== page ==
In the spirit of experimentation and discovery, designer Samuel Tomatis has created a wide range of objects using algae. On the beaches of his home in Brittany algae was proliferating, destroying the pre-existing ecosystem, but it became his muse and raw material. His practice shows the range of textures, colors and qualities that algae is capable of demonstrating. In some cases, Tomatis grinds it up to create a smooth surface of a chair. In others the strands of algae are still visible in the rough grooves of a bowl. This iterative process showcases the material and maintains a link to its origins through visual cues. Unlike most of the other projects using algae, it is not trying to look like something it is not, it is clearly and confidently itself.

Tomatis used a different technique to form these rough-edged bowls from algae

Unlike the artisan practices of Tomatis and Talep, companies such as Ecoalf, have focussed on scaling the material up. Predicated on creating consumer products that address or alleviate environmental issues, its Ocean Waste footwear collection features a material woven from plastic bottles taken out of the Mediterranean Sea and soles made from algae.

As part of its marketing, the company outlines how using algae helps remediate water bodies and ecosystems, by cleaning out the green sludge to make way for other plants and animals. The intentions echo others using the material, but looking at the shoe, there is nothing that would signify its source, or how algae became white foam.

Hyunseok An's Coral project turns algae into a food source that can be grown at home

Designer Hyunseok An has created a system that demystifies the process of growing algae by “welcoming it into the home”. An was looking for ways to reconnect urban dwellers to natural ecosystems, and algae has the benefit of processing CO2 as well as being a nutrient-rich food source. As An sees it, his project Coral allows for the harvesting of algae at home, in the same way that one might have a pot of basil. An mentioned how the food, more commonly known as spirulina, was declared it to be “the best food of the future” by the UN World Food Conference as early as 1974.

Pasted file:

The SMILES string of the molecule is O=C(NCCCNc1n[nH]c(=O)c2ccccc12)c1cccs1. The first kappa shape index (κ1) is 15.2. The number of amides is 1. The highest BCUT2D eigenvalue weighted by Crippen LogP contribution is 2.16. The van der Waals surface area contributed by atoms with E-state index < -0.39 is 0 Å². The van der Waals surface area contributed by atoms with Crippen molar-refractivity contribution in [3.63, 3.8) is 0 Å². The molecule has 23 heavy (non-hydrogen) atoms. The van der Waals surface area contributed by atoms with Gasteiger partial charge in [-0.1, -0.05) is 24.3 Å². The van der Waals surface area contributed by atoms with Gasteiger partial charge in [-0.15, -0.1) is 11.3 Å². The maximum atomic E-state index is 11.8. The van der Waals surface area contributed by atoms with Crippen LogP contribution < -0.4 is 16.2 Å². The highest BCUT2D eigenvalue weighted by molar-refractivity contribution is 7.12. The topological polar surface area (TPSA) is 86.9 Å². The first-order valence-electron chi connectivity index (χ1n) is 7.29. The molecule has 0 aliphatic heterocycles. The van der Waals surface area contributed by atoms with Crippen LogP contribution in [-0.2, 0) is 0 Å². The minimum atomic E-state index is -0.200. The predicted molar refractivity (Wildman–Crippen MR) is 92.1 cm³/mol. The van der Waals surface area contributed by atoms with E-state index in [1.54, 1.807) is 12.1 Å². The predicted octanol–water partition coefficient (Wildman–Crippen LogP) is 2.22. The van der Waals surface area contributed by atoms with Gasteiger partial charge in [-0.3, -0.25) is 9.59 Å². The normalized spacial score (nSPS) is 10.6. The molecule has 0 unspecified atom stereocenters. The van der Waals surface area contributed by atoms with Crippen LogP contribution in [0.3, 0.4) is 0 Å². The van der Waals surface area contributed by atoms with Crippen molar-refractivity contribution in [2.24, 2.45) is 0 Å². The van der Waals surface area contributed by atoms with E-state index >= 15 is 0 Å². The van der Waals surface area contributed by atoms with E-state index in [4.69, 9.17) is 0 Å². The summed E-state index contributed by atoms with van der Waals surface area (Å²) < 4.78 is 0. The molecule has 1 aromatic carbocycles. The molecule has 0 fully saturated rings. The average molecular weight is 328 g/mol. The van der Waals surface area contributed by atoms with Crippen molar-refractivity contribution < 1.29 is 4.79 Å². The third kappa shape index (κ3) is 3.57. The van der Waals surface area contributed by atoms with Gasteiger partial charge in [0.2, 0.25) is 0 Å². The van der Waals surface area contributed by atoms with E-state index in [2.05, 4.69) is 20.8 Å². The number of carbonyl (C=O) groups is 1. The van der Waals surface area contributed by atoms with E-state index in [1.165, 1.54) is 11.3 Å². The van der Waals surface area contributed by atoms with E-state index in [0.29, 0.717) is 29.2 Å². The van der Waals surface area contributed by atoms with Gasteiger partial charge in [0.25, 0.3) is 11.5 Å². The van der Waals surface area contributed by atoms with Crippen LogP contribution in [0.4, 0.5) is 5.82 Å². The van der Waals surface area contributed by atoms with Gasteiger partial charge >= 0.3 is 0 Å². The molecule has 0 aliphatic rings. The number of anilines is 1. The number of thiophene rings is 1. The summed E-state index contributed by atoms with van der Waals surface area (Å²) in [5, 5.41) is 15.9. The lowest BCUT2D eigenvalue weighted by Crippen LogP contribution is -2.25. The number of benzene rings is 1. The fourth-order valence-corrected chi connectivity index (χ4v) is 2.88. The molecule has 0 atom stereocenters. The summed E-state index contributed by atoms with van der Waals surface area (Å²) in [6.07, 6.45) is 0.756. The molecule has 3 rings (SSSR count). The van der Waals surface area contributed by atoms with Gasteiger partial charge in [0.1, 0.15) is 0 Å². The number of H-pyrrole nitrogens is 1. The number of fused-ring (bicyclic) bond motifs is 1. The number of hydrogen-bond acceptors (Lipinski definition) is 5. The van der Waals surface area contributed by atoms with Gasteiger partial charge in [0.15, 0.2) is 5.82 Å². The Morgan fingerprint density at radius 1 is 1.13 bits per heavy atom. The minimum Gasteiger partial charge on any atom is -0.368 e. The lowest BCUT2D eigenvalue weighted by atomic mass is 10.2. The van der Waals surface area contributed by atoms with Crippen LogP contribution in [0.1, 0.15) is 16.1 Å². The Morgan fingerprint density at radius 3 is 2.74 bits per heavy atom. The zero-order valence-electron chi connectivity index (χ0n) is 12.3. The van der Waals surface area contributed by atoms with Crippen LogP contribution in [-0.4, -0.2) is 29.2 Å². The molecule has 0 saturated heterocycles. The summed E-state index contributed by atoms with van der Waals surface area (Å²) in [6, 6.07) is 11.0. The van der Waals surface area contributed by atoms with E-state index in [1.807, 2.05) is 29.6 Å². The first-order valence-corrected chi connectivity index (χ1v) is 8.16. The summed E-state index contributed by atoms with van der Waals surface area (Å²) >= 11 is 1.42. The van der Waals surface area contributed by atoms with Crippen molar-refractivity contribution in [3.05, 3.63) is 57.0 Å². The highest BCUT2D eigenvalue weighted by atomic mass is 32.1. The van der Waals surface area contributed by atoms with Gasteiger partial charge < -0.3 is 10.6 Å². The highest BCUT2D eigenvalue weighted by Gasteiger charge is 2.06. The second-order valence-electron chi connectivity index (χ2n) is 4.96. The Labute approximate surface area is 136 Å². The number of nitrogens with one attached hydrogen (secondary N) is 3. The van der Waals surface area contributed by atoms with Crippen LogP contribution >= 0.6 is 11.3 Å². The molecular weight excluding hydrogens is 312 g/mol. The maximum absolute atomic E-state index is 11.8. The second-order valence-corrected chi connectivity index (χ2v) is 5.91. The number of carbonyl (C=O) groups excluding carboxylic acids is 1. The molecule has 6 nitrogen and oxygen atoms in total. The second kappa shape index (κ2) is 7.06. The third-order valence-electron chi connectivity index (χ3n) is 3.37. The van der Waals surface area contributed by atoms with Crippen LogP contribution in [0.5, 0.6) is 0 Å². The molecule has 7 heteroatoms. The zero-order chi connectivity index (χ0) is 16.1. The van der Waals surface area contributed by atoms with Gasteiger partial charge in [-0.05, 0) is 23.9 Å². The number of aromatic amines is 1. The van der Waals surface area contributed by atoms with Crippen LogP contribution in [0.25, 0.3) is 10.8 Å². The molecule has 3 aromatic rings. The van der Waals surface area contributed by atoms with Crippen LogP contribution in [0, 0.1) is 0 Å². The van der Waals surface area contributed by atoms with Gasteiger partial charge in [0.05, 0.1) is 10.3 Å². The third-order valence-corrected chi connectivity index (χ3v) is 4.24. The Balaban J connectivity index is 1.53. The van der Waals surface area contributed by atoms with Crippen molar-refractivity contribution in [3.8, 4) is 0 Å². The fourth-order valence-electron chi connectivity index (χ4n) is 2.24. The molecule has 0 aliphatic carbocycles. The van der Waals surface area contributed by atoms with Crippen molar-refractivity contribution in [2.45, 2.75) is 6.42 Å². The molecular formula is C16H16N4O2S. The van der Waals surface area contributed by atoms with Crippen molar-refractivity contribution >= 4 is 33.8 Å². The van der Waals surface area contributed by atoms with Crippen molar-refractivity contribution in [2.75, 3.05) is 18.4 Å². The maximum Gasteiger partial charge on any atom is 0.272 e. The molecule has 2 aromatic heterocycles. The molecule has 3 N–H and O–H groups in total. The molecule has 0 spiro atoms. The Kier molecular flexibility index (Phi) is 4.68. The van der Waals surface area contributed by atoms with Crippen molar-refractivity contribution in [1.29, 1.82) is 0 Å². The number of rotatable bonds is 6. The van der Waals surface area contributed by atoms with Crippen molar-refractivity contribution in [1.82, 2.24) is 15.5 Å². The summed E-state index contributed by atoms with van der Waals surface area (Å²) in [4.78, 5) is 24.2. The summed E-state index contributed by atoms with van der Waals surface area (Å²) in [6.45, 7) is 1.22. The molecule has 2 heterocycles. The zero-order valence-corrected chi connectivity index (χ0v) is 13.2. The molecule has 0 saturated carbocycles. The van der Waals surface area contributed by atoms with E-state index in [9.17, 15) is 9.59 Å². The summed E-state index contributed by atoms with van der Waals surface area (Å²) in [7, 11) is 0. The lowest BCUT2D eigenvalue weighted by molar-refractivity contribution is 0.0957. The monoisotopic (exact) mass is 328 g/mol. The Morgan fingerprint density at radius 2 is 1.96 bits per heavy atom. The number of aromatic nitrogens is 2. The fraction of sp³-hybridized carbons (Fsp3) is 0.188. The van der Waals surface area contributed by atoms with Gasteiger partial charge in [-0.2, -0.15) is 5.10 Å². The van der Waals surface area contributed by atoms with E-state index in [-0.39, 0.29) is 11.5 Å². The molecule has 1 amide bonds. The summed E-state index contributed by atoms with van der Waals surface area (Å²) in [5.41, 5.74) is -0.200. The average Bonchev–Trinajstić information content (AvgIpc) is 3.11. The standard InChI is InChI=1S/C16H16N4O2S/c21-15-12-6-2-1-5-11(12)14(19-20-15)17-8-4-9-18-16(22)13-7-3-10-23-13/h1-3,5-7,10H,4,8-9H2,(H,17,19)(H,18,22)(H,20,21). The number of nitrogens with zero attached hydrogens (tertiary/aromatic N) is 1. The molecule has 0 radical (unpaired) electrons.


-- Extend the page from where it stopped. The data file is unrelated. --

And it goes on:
Innovation studio Space 10 made a similar call for algae harvesting in its project Algae Dome, and developed a Future Food Today cookbook that includes algae-based recipes. Not extremely delicious on its own, algae turns other foods a vibrant green color, so the challenge is how to make it more appetizing.

Known as spirulina, the algae-based supplement is touted as a "food of the future"

While algae has seen a surge of recognition in the past few years, the plant group has been perched on the horizon as a material with potential for some time. Almost a decade ago, trans-disciplinary art and design studio Burton Nitta contemplated a future where humans and algae would form a symbiotic relationship. In their project Algaeculture, the studio responded to our overpopulated world and stressed agricultural systems by working with scientists to develop masks. These masks allow algae to be fed by C02, and in turn act as a food source for the wearer.

Burton Nitta extended this idea to Algae Opera – a project in which a song was composed for an opera singer so she would have maximum exhales, producing C02 to fuel an algae mask worn as she sang. This dreamy piece even included algae-based snacks for the viewers. “As humans face an uncertain future and are asked to adapt to changing environments, algae seems a perfect companion for us in this change,” Burton Nitta told The Journal.

Burton Nitta created this mask for the Algaeculture project (2010). All rights reserved

Whether as an ingredient or a material, algae is proving valuable to designers. If they can work with the communities and ecosystems plagued by its overgrowth, there is potential to create a system of exchange that can be modeled and expanded. While algae-based materials will eventually be digested or decompose, it is important to only produce as much as needed.

One potential future for algae is a scaling of the industry to mimic petroleum-based plastics, which threatens to pose a new set of energy costs that small-scale production is able to keep low. Based on the current processes used by designers working with the material, what seems more likely is that algae becomes increasingly popular for a nimble quality that sets it apart.

This article is part of a series exploring new materials in design, linked to the A/D/O 2019 curatorial theme Future Matter(s).

Text by Lily Saporta Tagiuri.